Source: The New York Times
GIVATAYIM, Israel — During a boisterous Passover Seder with her extended family, Sabiha Ziluf, 75, paused and said softly that she could still see the Baghdad streets of her childhood. “I would love to visit Bab al-Sharji,” she said, referring to an old neighborhood near where her aunt lived.
Ms. Ziluf, whose first name translates roughly to “morning” in Arabic, is one of countless Iraqi Jews in Israel taking fresh interest in a heritage once considered unseemly, even shameful. Facebook pages with tens of thousands of followers debate the fine points of Iraqi Jewish dialect, music and cuisine. A Babylonian heritage center near Tel Aviv has drawn daily crowds of more than 1,300 people during Passover, and its number of yearly visitors has increased by more than 50 percent since 2011.
Among those viewing the center’s reconstructions of the shops and crooked alleys of Baghdad’s old Jewish quarter were swarms of children, generations removed from those who experienced Babylon’s allure firsthand. “They are heroes,” Liel Ovadya, 13, said of the Jews of Baghdad, who included his grandmother Oshrat Berko, who immigrated to Israel at 15. As of 2014, there were 227,900 Jews of Iraqi descent living in Israel, according to government data.
Families with ties to Iraq are among several communities of Israelis from Arabic and North African countries newly embracing their origins after struggling to be accepted by the Ashkenazi Jews of Europe, who founded Israel and for decades dominated its political, military and academic elites. The resurgent interest comes as the number of Jews in Iraq has dwindled to nearly none, and as the Islamic State and other hostile groups are sowing chaos in the streets, shrines and graveyards where Jews lived, died and celebrated their faith for nearly three millenniums.
In recent interviews, many Israelis pointed to two unlikely cultural icons — Dudu Tassa, a 39-year-old rock star, and Eli Amir, a 78-year-old novelist — as forces that have accelerated Iraqi Jews’ efforts to preserve their past before it vanishes forever.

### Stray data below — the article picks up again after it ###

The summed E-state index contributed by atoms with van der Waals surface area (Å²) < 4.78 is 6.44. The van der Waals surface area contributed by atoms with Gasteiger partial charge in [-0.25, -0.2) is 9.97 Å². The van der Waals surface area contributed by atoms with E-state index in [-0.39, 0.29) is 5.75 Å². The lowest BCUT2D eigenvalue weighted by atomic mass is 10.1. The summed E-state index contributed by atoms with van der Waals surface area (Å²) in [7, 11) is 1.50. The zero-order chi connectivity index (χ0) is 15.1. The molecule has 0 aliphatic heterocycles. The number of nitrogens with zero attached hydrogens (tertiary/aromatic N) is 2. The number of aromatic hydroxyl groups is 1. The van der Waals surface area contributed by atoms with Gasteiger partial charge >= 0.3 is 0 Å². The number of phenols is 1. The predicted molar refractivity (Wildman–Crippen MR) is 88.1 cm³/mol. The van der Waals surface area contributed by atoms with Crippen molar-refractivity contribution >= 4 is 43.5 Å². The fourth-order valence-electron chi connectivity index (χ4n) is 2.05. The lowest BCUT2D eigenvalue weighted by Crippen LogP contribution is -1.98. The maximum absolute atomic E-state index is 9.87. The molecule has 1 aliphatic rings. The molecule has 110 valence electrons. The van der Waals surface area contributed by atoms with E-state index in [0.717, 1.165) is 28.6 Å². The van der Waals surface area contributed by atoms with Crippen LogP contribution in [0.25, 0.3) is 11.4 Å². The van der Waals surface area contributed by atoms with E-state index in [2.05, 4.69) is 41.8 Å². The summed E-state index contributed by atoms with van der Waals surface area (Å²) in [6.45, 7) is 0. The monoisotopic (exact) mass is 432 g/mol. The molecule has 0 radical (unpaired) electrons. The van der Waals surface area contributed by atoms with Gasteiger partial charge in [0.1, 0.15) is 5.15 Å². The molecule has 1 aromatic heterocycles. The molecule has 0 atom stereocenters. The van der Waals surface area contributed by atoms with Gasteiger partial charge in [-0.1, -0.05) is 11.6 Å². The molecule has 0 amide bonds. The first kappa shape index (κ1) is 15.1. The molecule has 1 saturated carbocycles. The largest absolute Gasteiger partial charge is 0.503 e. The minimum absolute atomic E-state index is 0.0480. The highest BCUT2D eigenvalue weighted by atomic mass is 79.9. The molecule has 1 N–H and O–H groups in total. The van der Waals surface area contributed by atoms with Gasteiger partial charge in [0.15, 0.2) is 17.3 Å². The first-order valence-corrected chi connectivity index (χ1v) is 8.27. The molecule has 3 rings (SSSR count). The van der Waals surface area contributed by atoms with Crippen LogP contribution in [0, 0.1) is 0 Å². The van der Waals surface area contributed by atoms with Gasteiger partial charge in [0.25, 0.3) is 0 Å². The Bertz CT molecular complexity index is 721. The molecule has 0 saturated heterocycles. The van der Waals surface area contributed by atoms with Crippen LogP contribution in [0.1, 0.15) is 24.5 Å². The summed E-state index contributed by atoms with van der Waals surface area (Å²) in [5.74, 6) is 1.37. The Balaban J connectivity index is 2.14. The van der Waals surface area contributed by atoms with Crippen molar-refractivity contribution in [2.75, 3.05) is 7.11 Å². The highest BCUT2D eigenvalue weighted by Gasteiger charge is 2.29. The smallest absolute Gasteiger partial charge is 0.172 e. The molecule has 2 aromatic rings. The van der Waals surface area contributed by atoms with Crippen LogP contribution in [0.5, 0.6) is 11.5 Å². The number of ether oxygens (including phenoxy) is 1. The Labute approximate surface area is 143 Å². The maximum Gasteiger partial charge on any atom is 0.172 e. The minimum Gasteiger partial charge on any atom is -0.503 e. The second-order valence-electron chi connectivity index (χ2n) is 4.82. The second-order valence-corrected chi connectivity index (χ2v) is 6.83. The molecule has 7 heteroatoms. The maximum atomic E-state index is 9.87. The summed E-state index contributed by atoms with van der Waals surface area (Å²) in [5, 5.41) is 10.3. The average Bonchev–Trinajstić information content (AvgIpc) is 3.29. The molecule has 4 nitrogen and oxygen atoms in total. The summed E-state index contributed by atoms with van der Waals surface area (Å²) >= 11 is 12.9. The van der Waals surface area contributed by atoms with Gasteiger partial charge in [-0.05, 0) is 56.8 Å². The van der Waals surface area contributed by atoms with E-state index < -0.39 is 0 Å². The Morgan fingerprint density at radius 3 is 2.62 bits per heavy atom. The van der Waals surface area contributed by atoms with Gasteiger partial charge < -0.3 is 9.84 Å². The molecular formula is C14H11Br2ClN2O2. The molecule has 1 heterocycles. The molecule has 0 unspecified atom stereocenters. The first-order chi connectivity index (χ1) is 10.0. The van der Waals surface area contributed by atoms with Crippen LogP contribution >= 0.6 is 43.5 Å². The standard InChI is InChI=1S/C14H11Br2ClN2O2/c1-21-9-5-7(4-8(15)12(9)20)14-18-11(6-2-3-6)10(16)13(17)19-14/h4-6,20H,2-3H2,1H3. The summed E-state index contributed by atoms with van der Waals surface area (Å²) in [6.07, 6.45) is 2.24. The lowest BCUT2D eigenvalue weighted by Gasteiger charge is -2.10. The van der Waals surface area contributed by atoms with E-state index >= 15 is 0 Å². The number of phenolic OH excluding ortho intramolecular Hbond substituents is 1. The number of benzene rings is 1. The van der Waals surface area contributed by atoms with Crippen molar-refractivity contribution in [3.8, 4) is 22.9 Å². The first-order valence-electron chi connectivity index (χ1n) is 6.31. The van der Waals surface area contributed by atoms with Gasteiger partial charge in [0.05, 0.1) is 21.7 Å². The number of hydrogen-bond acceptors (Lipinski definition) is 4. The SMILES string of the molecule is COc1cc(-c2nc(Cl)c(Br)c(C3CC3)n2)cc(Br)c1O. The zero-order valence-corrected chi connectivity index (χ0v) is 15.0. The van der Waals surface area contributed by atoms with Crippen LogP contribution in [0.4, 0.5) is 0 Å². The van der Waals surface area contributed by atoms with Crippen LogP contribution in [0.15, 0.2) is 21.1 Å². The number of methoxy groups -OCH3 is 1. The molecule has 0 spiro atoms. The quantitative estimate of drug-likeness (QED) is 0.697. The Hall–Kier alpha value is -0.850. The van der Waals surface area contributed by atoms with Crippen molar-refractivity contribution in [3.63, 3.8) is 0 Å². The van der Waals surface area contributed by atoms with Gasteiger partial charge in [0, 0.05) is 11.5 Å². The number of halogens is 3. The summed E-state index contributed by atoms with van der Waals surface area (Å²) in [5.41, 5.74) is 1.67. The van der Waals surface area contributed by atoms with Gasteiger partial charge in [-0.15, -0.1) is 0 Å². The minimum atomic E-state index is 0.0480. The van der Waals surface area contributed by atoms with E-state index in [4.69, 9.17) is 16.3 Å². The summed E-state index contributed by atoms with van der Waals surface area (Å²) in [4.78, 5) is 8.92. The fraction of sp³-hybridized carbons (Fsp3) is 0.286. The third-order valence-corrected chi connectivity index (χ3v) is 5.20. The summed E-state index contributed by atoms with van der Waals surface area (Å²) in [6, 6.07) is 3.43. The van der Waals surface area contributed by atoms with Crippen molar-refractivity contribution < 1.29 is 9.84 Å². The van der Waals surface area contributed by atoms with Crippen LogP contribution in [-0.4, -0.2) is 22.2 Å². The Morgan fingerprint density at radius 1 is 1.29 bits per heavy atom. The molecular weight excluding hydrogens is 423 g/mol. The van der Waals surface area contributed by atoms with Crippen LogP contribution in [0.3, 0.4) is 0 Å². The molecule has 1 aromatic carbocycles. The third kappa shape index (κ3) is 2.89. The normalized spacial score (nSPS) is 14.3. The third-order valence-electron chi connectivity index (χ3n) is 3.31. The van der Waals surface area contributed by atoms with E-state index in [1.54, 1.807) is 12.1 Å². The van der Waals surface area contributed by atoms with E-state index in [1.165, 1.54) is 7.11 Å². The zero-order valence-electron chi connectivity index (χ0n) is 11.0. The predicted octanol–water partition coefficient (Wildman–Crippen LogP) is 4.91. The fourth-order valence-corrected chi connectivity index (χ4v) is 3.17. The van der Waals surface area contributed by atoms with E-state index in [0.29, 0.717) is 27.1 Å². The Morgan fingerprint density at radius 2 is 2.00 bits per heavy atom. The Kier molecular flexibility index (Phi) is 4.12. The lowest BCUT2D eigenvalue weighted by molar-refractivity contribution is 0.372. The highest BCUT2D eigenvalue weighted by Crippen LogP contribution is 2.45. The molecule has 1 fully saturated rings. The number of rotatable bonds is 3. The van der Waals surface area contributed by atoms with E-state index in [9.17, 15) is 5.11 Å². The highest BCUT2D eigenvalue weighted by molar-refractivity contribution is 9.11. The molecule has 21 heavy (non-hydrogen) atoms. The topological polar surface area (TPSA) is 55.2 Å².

“The Dove Flyer,” a novel by Mr. Amir, and the 2014 film based on it, culminate in the 1951 Israeli airlift that brought nearly 110,000 Jews to Israel from Iraq with little more than the clothes on their backs. Arriving shortly after the 1948 Arab-Israeli war, the newcomers largely suppressed their culture, Mr. Amir said in an interview, because “their language was the enemy language and their music was the music of the enemy.”
An Iraqi-born Jewish woman with her two daughters next to a 1940 photograph of two Jewish sisters in Baghdad, displayed at the heritage center. Credit Rina Castelnuovo for The New York Times
“This was a kind of a terrible wound that each and every one of us tried to handle differently,” Mr. Amir said. His work, he said, was meant “to put my visiting card on the table of every Ashkenazi to let them know we didn’t come from the desert and caves and trees — that we came from a civilized country.”
Mr. Tassa, who was born in Tel Aviv, began an artistic journey that fused rock and traditional Arab music after discovering that his grandfather Daoud al-Kuwaiti had been one of the most important composers in the Arab world. A 2011 film chronicling that journey had a catchy title: “Iraq ’n’ Roll.”
Iraq’s Jewish history dates about 4,000 years to the birth of the biblical patriarch Abraham in Ur, where there is a shrine and archaeological digs. Long after Abraham left for what was then called Canaan, generations of Jews were sent to exile in Babylon, between the Tigris and Euphrates Rivers in what is now Iraq.